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Thomas Hobbes' State Of Nature In Leviathan

1799 words - 7 pages

For centuries, political theory was dominated by the idea that people are not equal. This idea that some were good for some things and not for others massively shaped the theories that grew from them. However, in Thomas Hobbes Leviathan we see a departure from this inequality. The argument of people being equal and the state of man that he develops from that belief are central not only to his own theory but to the world of political science today. It is his examination of people being equal, followed by the state of nature and war, and finally his look at various laws of nature that lead a natural path to his political solution.
Hobbes assertion that all people are equal is no small departure from past political philosophy. It indeed is so revolutionary that some of those that follow Hobbes will assert that various races or genders are of a higher standard innately. Hobbes however says, "Nature hath made men so equall, in the faculties of body, and mind; as that though there bee found one man sometimes manifestly stronger in body, or of quicker mind then another, yet when all is reckoned together, the difference between man, and man, is not so considerable, as that one man can thereupon claim to himselfe any benefit, to which another may not pretend, as well as he." (Hobbes & Macpherson, 1968, p. 183). It is admittedly confusing that he chooses to use clearly gendered language throughout the text. However, aside from this word choice there is no clear indication that he means this to be a gendered statement. In fact, he is quite clear in his sections on parental authority that a man and a woman are equal. It is easy to extend this thought to the point of saying that he believes that all people and not all men are equal. This fact opens up the possibility of equal rights for women in the political process. While Hobbes does not take it that far, and it is not taken that far in political practice for a very long time the premise is contained in that small section there. This equality of people is also the basis for the nature of humans together in societies.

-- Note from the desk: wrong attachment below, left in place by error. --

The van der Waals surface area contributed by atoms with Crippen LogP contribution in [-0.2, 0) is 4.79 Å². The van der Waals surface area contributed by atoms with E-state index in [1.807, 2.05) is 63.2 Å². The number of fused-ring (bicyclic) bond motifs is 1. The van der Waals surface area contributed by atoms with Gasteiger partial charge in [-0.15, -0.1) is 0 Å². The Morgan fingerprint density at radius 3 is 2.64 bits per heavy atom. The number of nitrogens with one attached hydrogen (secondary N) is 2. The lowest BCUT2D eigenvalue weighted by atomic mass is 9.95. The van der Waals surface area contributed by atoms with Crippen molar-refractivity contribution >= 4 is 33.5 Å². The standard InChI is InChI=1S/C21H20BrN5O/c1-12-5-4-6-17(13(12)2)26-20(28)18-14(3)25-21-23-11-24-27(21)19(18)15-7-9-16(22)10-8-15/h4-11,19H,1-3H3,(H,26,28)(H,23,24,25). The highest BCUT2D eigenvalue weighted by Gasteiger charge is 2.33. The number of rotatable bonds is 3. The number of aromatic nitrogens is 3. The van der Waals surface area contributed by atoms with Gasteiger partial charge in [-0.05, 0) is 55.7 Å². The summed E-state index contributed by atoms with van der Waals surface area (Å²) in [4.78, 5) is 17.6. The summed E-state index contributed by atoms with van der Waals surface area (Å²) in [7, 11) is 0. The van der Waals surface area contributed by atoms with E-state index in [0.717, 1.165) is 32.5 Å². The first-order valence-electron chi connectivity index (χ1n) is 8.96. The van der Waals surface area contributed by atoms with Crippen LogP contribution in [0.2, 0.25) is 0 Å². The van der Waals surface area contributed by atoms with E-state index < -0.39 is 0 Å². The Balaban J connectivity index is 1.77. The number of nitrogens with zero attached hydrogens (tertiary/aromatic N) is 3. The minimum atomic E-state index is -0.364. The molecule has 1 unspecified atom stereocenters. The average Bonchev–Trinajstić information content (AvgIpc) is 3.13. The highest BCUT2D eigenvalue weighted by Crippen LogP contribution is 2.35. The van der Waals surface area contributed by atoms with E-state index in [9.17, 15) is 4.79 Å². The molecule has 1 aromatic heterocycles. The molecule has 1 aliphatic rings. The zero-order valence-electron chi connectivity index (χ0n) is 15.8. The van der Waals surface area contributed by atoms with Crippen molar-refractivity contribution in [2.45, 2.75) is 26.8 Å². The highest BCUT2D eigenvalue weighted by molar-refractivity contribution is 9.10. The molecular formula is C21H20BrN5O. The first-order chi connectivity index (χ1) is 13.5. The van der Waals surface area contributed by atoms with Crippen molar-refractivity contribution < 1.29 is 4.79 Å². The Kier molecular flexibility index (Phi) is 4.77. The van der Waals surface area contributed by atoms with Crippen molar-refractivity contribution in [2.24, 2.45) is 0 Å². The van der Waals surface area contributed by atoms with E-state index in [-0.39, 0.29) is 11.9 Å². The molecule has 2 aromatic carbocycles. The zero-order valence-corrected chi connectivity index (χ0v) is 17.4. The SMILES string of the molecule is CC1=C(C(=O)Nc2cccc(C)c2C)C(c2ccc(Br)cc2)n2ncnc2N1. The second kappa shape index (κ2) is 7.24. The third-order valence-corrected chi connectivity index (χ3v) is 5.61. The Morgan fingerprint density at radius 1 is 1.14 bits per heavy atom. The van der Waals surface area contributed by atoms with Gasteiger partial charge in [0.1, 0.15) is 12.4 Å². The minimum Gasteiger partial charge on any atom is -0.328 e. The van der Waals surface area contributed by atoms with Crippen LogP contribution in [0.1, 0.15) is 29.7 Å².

While Hobbes works on an assumption that a person is not selfish or violent until they must interact with others this argument is one that is nearly pointless. It is impossible at this point in human evolution for us to be that alone. It is also hard to fathom in the span of human existence that such a state ever truly existed in nature. His basic argument is that this state of equality makes humans naturally distrustful and because of this distrust, they will end up going to war with one another. His thoughts on men going to war or quarreling with one another are easily summed up on page 185 of Leviathan "So that in the nature of man, we find three principall causes of quarrell. First, Competition; Secondly, Diffidence; Thirdly, Glory The first, maketh men invade for Gain; the second, for Safety; and the third, for Reputation." (Hobbes & Macpherson, 1968). Hobbes believes that this comes...

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